Now, our log-entry-creation function can be rendered as follows:

# let create_log_entry ~session_id ~important message =
     { Log_entry.time = Time.now (); Log_entry.session_id;
       Log_entry.important; Log_entry.message }
  ;;
val create_log_entry : session_id:string -> important:bool -> string -> Log_entry.t = <fun>
OCaml Utop ∗ records/main.topscript , continued (part 18) ∗ all code

The module name Log_entry is required to qualify the fields, because this function is outside of the Log_entry module where the record was defined. OCaml only requires the module qualification for one record field, however, so we can write this more concisely. Note that we are allowed to insert whitespace between the module path and the field name:

# let create_log_entry ~session_id ~important message =
     { Log_entry.
       time = Time.now (); session_id; important; message }
  ;;
val create_log_entry : session_id:string -> important:bool -> string -> Log_entry.t = <fun>
OCaml Utop ∗ records/main.topscript , continued (part 19) ∗ all code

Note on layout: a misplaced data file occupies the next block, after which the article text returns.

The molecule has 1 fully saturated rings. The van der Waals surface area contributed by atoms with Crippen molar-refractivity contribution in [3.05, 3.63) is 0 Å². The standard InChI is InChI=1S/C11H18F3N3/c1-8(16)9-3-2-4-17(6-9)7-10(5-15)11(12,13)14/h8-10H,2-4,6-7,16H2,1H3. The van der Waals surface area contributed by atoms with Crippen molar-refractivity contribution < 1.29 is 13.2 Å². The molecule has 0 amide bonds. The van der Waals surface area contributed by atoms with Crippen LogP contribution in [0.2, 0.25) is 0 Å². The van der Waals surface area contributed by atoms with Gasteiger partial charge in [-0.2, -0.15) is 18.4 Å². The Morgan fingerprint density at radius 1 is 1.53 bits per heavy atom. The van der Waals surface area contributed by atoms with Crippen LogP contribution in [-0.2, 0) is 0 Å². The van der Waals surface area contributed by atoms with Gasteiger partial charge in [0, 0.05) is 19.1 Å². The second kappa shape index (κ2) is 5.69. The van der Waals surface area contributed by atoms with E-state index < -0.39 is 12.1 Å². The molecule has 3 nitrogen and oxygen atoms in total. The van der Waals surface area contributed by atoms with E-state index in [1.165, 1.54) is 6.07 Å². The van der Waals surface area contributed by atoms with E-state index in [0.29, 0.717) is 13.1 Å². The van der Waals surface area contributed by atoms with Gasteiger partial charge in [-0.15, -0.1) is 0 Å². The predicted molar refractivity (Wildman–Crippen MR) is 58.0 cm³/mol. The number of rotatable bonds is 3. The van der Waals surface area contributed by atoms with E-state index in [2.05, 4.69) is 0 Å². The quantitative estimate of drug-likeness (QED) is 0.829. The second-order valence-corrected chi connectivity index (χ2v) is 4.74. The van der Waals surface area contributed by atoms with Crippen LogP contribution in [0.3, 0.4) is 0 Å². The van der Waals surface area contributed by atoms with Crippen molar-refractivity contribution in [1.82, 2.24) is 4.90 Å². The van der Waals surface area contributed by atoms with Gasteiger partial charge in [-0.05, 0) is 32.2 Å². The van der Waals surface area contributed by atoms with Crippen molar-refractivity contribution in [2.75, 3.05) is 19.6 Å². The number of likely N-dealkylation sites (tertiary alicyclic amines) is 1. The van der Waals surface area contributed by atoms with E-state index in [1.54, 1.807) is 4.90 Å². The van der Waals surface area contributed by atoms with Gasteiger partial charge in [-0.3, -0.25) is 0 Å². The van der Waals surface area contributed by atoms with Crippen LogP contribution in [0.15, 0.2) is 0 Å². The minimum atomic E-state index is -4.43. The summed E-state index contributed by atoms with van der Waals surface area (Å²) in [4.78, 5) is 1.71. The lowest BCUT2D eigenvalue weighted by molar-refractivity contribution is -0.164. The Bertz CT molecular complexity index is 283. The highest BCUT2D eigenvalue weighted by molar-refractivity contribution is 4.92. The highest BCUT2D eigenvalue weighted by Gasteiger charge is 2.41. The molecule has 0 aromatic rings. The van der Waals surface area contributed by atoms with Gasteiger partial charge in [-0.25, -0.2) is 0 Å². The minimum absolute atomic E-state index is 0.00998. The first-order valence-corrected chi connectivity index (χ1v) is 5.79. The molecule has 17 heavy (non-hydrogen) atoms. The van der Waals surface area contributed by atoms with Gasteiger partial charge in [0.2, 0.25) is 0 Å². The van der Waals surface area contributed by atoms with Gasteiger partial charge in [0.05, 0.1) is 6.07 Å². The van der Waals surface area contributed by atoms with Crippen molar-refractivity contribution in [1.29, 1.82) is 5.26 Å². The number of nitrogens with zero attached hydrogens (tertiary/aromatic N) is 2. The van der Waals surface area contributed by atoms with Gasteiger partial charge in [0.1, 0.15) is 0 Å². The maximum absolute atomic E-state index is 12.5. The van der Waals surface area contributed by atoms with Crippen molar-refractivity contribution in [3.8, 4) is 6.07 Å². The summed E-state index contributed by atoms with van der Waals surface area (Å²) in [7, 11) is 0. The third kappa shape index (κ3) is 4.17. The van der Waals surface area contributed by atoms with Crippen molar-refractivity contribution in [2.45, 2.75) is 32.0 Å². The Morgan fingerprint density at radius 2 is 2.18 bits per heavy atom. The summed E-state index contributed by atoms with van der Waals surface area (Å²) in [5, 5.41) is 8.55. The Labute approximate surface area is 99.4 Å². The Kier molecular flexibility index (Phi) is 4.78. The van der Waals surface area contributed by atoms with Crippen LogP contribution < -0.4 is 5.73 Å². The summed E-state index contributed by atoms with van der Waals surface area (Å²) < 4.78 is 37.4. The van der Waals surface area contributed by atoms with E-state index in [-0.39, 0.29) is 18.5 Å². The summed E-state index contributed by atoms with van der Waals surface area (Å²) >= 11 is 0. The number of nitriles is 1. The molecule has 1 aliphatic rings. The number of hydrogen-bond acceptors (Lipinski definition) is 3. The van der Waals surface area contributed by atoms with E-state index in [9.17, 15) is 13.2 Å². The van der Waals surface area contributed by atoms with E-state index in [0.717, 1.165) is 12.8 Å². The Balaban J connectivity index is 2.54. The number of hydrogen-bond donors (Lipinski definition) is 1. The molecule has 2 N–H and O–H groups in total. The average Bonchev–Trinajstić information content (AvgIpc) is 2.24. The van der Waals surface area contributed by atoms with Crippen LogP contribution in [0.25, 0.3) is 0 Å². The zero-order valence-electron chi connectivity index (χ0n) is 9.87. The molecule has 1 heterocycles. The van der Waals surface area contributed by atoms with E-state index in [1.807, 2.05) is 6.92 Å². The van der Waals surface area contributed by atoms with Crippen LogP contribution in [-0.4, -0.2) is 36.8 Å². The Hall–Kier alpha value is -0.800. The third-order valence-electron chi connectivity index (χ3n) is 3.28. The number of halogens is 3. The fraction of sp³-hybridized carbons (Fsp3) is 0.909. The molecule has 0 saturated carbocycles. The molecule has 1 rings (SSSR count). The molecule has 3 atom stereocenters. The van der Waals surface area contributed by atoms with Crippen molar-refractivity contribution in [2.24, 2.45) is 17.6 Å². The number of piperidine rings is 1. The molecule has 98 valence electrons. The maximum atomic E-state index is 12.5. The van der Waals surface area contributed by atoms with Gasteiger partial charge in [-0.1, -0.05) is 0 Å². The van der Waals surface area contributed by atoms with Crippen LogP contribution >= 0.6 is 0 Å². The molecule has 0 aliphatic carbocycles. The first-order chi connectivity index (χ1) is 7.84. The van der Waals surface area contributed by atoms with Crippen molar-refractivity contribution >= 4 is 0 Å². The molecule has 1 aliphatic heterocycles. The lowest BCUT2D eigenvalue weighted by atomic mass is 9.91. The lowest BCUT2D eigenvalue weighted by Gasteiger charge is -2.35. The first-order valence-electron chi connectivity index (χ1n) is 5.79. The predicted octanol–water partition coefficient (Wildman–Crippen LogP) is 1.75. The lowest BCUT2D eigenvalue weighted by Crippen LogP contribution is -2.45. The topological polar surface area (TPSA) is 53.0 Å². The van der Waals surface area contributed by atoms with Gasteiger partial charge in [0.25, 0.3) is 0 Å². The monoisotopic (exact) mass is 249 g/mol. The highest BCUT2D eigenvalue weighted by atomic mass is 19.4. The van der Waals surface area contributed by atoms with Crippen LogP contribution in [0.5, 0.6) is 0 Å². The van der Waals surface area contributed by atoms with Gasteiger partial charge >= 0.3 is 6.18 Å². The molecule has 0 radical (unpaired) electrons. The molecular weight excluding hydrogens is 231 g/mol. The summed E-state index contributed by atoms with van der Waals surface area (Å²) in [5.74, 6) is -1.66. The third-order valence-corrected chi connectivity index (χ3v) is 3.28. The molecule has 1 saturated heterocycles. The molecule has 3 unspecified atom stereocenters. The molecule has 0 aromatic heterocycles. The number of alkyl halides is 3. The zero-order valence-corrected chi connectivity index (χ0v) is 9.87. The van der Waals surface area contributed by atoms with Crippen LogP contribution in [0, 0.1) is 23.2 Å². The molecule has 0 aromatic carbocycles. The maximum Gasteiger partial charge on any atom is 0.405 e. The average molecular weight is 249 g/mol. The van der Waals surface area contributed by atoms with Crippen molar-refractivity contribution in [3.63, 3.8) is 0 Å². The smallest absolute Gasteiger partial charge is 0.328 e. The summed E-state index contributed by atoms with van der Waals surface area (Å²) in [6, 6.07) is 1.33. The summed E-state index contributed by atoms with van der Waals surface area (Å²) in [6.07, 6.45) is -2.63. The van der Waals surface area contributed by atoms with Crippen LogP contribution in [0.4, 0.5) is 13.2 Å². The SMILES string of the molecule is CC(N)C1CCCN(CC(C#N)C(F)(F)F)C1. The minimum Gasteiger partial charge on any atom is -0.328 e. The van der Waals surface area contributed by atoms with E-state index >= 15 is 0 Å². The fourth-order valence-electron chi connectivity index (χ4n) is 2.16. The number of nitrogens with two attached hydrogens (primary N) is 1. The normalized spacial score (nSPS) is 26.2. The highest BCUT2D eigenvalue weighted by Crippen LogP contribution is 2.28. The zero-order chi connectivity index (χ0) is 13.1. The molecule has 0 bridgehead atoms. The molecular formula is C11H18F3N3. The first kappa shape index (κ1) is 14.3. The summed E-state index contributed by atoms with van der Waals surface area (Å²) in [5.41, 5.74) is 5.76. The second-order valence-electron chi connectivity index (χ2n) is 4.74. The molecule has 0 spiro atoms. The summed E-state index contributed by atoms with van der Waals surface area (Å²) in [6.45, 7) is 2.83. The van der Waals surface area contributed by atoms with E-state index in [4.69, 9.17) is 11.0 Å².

This is not restricted to constructing a record; we can use the same trick when pattern matching:

# let message_to_string { Log_entry.important; message; _ } =
    if important then String.uppercase message else message
  ;;
val message_to_string : Log_entry.t -> string = <fun>
OCaml Utop ∗ records/main.topscript , continued (part 20) ∗ all code

When using dot notation for accessing record fields, we can qualify the field by the module directly:

# let is_important t = t.Log_entry.important;;
val is_important : Log_entry.t -> bool = <fun>
OCaml Utop ∗ records/main.topscript , continued (part 21) ∗ all code

The syntax here is a little surprising when you first encounter it. The thing to keep in mind is that the dot is being used in two ways: the first dot is a record field access, with everything to the right of the dot being interpreted as a field name; the second dot is accessing the contents of a module, referring to the record field important from within the module Log_entry. The fact that Log_entry is capitalized and so can't be a field name is what disambiguates the two uses.

For functions defined within the module where a given record is defined, the module qualification goes away entirely.

Functional Updates

Fairly often, you will find yourself wanting to create a new record that differs from an existing record in only a subset of the fields. For example, imagine our logging server had a record type for representing the state of a given client, including when the last heartbeat was received from that client. The following defines a type for representing this information, as well as a function for updating the client information when a new heartbeat arrives:

# type client_info =